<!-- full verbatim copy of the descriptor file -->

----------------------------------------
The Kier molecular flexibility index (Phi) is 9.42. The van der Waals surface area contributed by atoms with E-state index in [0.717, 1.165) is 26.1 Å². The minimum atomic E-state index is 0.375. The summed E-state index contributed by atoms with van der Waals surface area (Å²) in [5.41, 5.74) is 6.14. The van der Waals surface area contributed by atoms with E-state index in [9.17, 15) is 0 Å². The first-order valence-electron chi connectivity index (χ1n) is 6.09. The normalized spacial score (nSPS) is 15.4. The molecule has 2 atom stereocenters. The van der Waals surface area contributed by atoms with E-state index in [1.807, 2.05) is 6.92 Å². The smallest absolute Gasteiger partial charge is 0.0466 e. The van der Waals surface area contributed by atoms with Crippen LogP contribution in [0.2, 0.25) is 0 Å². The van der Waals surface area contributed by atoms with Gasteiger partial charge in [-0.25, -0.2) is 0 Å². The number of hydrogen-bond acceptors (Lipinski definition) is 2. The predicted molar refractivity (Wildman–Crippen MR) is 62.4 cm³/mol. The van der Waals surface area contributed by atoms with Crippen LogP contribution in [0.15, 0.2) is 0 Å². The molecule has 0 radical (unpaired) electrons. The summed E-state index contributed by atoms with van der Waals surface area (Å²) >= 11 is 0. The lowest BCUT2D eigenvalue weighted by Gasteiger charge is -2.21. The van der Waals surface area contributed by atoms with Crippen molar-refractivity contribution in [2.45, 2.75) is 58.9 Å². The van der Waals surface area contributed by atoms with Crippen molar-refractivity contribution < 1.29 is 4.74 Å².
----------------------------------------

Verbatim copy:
The Kier molecular flexibility index (Phi) is 9.42. The van der Waals surface area contributed by atoms with E-state index in [0.717, 1.165) is 26.1 Å². The minimum atomic E-state index is 0.375. The summed E-state index contributed by atoms with van der Waals surface area (Å²) in [5.41, 5.74) is 6.14. The van der Waals surface area contributed by atoms with E-state index in [9.17, 15) is 0 Å². The first-order valence-electron chi connectivity index (χ1n) is 6.09. The normalized spacial score (nSPS) is 15.4. The molecule has 2 atom stereocenters. The van der Waals surface area contributed by atoms with E-state index in [1.807, 2.05) is 6.92 Å². The smallest absolute Gasteiger partial charge is 0.0466 e. The van der Waals surface area contributed by atoms with Crippen LogP contribution in [0.2, 0.25) is 0 Å². The van der Waals surface area contributed by atoms with Gasteiger partial charge in [-0.25, -0.2) is 0 Å². The number of hydrogen-bond acceptors (Lipinski definition) is 2. The predicted molar refractivity (Wildman–Crippen MR) is 62.4 cm³/mol. The van der Waals surface area contributed by atoms with Crippen LogP contribution in [0.15, 0.2) is 0 Å². The molecule has 0 radical (unpaired) electrons. The summed E-state index contributed by atoms with van der Waals surface area (Å²) >= 11 is 0. The lowest BCUT2D eigenvalue weighted by Gasteiger charge is -2.21. The van der Waals surface area contributed by atoms with Crippen molar-refractivity contribution in [2.45, 2.75) is 58.9 Å². The van der Waals surface area contributed by atoms with Crippen molar-refractivity contribution < 1.29 is 4.74 Å².